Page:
HELP US BUILD AN OLYMPIC AND PARALYMPIC LEGACY FOR ALL AUSTRALIANS
“We swim before we walk, and we swim when we can’t walk. Swimming could deliver our greatest Olympic and Paralympic legacy out of Brisbane 2032,” Swimming Australia CEO Eugenie Buckley.
Swimming Australia is bringing together everyone involved in swimming to deliver on a decade of opportunity as we look towards the 2032 Brisbane Olympic and Paralympic Games.
And we want to hear from you! Click here to participate
We invite you to be a part of a nation-wide consultation process to help us develop the BNE32 Swimming Legacy Impact Strategy.
How could our home Games make a real and positive difference to all Australians through swimming?
Participation and health and wellbeing is a key focus, along with legacy infrastructure, and high performance.
The success of the legacy impact will be dependent on the insights and input from, and collaboration with, the swimming membership, stakeholder and partnership communities.
How will you make a contribution to a legacy for all Australians through swimming?
Swimming Australia has established a BNE32 Legacy Advisory Committee, chaired by Grant Hackett OAM, with representatives from across the whole of the swimming community.
“Developing a strong and inspiring legacy unequivocally helps support the dreams and aspirations of future generations in swimming.” – Grant Hackett
Stakeholders from the swimming community will be invited to attend a series of roundtables:
Sydney – 27 April 2023
Brisbane – 3 May 2023
Melbourne – 12 May 2023
And we invite everyone with an interest in our sport to contribute to an online survey that has gone live today. Participate here
Swimming Australia plans to deliver the BNE32 Legacy Impact Strategy in July 2023.
“We should be ensuring we strengthen our swimming pathways through the provision of world class facilities, coaches and support. To be successful in 2032 we need a larger talent pool and structured pathways that identify, develop and support athletes throughout their entire journey,” – Kirsten Thomson, CEO, Swimming NSW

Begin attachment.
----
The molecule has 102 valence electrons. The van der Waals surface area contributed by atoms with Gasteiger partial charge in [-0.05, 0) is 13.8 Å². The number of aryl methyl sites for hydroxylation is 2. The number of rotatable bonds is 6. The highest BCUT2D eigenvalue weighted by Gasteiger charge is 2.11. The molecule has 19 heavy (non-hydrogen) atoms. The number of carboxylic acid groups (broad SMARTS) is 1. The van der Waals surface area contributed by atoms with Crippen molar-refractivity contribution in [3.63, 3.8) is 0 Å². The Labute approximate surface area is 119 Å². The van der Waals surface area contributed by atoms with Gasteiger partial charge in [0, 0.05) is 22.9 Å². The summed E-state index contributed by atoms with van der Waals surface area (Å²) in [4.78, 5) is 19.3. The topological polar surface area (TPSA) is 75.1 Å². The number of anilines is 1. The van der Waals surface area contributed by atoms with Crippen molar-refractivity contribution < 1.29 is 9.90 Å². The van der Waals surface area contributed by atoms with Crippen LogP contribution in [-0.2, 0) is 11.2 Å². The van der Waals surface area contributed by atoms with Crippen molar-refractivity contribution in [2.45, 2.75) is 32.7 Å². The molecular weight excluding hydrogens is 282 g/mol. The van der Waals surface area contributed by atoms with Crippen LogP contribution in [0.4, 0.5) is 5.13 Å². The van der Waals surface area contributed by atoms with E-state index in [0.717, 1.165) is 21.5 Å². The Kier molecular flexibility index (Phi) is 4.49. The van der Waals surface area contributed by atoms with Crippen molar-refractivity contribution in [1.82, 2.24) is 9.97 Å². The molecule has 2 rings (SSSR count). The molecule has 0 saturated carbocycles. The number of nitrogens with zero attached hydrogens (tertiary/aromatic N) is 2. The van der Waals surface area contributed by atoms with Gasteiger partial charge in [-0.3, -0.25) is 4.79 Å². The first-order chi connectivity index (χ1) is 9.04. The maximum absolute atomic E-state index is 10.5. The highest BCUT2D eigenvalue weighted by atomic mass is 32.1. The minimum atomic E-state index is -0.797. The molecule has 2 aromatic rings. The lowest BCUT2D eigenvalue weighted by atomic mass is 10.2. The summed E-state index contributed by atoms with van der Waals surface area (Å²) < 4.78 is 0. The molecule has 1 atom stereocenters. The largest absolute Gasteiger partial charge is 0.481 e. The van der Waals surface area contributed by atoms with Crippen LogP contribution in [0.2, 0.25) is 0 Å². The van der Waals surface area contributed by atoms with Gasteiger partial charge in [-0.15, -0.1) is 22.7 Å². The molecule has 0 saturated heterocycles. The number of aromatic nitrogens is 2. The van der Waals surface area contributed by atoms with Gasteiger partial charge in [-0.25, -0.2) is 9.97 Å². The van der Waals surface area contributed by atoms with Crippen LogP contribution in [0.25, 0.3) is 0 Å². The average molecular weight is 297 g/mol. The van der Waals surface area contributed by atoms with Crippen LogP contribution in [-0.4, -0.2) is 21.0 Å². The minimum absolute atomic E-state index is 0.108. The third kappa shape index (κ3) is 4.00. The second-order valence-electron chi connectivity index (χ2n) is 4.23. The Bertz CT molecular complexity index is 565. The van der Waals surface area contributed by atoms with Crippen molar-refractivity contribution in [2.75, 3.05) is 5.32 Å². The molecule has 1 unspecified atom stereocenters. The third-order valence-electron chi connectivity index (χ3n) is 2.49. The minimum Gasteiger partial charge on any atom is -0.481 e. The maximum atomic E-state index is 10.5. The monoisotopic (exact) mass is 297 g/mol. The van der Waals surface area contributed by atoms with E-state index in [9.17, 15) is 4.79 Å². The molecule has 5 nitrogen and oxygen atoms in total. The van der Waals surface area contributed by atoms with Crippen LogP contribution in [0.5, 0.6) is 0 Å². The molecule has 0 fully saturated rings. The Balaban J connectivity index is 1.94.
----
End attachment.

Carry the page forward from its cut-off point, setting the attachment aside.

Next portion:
The legacy outcomes Swimming Australia is most interested in exploring are:
- participation growth;
- high performance pathway and success;
- long term financial sustainability;
- governance and organisational reform;
- profile, commercial development and new revenue generation;
- physical infrastructure, facilities and equipment;
- international influence and advocacy;
- environmental sustainability;
- social impact, including First Nations, health and wellbeing and diversity and inclusion improvement; and
- people and building critical skills and capability.
“I want to see future generations growing up in Australia seeing para and able bodied athletes as equal, and that it’s not even a second thought” – Ellie Cole, Paralympian
SwimAus wants to engage with a broad community of members, stakeholders and partners. Consultation and communication with key stakeholders is the most important element in the development of this strategy as outcomes will be successfully implemented only if stakeholders have been engaged and their ideas, issues, problems and proposals fully considered.
The following groups will be provided with an opportunity to provide input:
- World Aquatics and Oceania Aquatics
- Games Partners (AOC, Paralympics Australia and Brisbane 2032 Organising Committee)
- Swimming Australia Board, Executive and staff
- Swimming Australia Member Organisations (States, Territory, ASCTA and ASA)
- Federal Government, including Australian Sports Commission and Office of Sport
- State Government departments across stadiums, sport, tourism, trade and innovation
- National Institute Network
- Swimming industry, including ASCTA, AUSTSWIM, ASSA, RLSA and SLSA
- Aquatics family, including affiliates of Masters, Diving and High Diving, Water Polo and Artistic Swimming
- Clubs, schools, and learn to swim centres
- Venues and swim centres
- Sponsors, partners and licensees
- Coaches and swim teachers
- Technical Officials
“Australia’s history is littered with fantastic First Nations sports stars. If we can equip our communities with facilities and skills, by 2032 we will have a pod of First Nations Dolphins” – Cameron Costello
“We have a lot of pools in this country, so learn to swim is more than a hobby, it’s lifesaving” – Zarin Hakimi, Afghanistan refugee, learn to swim instructor